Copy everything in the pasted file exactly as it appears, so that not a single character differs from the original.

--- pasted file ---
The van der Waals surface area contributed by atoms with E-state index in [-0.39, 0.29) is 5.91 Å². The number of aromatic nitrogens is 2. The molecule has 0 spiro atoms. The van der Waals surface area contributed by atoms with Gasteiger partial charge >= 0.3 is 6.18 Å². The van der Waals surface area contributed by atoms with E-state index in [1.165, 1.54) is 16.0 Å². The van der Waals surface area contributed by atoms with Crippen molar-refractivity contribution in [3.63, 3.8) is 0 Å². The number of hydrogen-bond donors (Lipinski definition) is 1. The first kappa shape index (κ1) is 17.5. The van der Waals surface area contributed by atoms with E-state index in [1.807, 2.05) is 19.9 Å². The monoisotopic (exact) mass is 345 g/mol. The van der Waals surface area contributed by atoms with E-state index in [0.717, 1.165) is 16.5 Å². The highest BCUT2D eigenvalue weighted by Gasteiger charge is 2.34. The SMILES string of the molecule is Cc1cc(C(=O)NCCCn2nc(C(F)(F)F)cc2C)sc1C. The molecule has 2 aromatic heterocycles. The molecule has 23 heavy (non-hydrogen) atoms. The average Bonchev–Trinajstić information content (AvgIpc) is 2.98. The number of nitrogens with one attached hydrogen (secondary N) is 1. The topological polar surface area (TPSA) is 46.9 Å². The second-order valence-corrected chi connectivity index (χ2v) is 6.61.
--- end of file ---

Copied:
The van der Waals surface area contributed by atoms with E-state index in [-0.39, 0.29) is 5.91 Å². The number of aromatic nitrogens is 2. The molecule has 0 spiro atoms. The van der Waals surface area contributed by atoms with Gasteiger partial charge >= 0.3 is 6.18 Å². The van der Waals surface area contributed by atoms with E-state index in [1.165, 1.54) is 16.0 Å². The van der Waals surface area contributed by atoms with Crippen molar-refractivity contribution in [3.63, 3.8) is 0 Å². The number of hydrogen-bond donors (Lipinski definition) is 1. The first kappa shape index (κ1) is 17.5. The van der Waals surface area contributed by atoms with E-state index in [1.807, 2.05) is 19.9 Å². The monoisotopic (exact) mass is 345 g/mol. The van der Waals surface area contributed by atoms with E-state index in [0.717, 1.165) is 16.5 Å². The highest BCUT2D eigenvalue weighted by Gasteiger charge is 2.34. The SMILES string of the molecule is Cc1cc(C(=O)NCCCn2nc(C(F)(F)F)cc2C)sc1C. The molecule has 2 aromatic heterocycles. The molecule has 23 heavy (non-hydrogen) atoms. The average Bonchev–Trinajstić information content (AvgIpc) is 2.98. The number of nitrogens with one attached hydrogen (secondary N) is 1. The topological polar surface area (TPSA) is 46.9 Å². The second-order valence-corrected chi connectivity index (χ2v) is 6.61.